Iconic musical remains a triumph of the human spirit

The Royal Manitoba Theatre Centre launches its 2019-20 season with the musical The Color Purple starring a stellar African-Canadian cast at the John Hirsch Mainstage.

The Color Purple is based on the Pulitzer Prize-winning novel by Alice Walker and the Academy Award-nominated movie. The Grammy Award-winning music softens the storyline but does not lessen the dramatic impact.

Winnipegger Kimberley Rampersad is directing the play.

Over the course of two and a half hours, Rampersad provides an intimate look at a story of oppression and reclamation by focusing on the sensitive script by playwright Marsha Norman.

The simplicity of Brian Perchaluk’s powerful set consists of two barren trees with their branches forming a canopy and a hint of an interior, while Hugh Conacher’s subdued but dramatic lighting enhances the set. Together, these elements complement the director’s vision by focusing attention on the characters.

The story follows the transformative journey of Celie — a poor teenager living in the southern United States — who is trapped in a life of unimaginable hardship and abuse in the early 1900s but ultimately finds inner courage through self-discovery. With a narrative that involves racism, sexism, rape, incest and violence, most characters come from a place of pain — some deeper than others. Despite this, they all achieve a measure of happiness and inspiring redemption.

Starring in the lead role of Celie, Tara Jackson gives a vulnerable performance while simultaneously exhibiting a quiet resolve and strength of character with her emotionally powerful singing voice. Ryan Allen, who plays her cruel husband, digs deep to portray a multi-dimensional, damaged character.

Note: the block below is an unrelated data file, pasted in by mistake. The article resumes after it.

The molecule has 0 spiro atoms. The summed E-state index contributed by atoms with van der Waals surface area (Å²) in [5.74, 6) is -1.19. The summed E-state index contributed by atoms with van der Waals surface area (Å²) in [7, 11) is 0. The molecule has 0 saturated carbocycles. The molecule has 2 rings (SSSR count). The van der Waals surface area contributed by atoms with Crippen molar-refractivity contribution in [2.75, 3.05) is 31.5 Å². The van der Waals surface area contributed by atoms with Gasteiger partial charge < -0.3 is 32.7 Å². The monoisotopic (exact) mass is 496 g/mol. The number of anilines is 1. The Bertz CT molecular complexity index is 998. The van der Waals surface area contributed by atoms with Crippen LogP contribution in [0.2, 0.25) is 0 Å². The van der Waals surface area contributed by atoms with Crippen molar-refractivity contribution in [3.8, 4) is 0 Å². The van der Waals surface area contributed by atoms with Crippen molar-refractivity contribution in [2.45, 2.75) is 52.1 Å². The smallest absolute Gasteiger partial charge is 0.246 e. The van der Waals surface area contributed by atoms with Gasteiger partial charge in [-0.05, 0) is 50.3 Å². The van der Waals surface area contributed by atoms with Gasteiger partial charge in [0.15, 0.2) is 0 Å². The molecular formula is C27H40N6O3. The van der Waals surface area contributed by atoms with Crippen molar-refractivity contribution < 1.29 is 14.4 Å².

The indisputable power in the musical comes from Celie’s examples of female inspiration — namely, her husband’s mistress, Shug Avery, and her daughter-in-law, Sofia.

Karen Burthwright gives a compelling, feisty performance as Shug, seeing the goodness within Celie and showing tenderness far beyond the harshness she has known.

Janelle Cooper infuses her role as Sofia with humour and shows Celie that a woman can stand up to a man with her anthem of female empowerment, “Hell No!”

The love that the female characters show each other transcends their own pain to lift the spirits of others, and eventually the men in the musical make this choice as well.

The superb cast of 16 vivid characters each have powerful solo voices and, when they sing together, they lift your heart.

In particular, the gossipy church ladies deliver comic touches while sashaying to the live band under the direction of Floydd Ricketts.

The Color Purple — beginning with a church scene, ending with the word “Amen” and infused with gospel songs exuberantly sung throughout the musical — transports the audience to a religious service.

The sermon leaves you hopeful about the healing power of forgiveness and love.

 

The Color Purple runs until Nov. 16.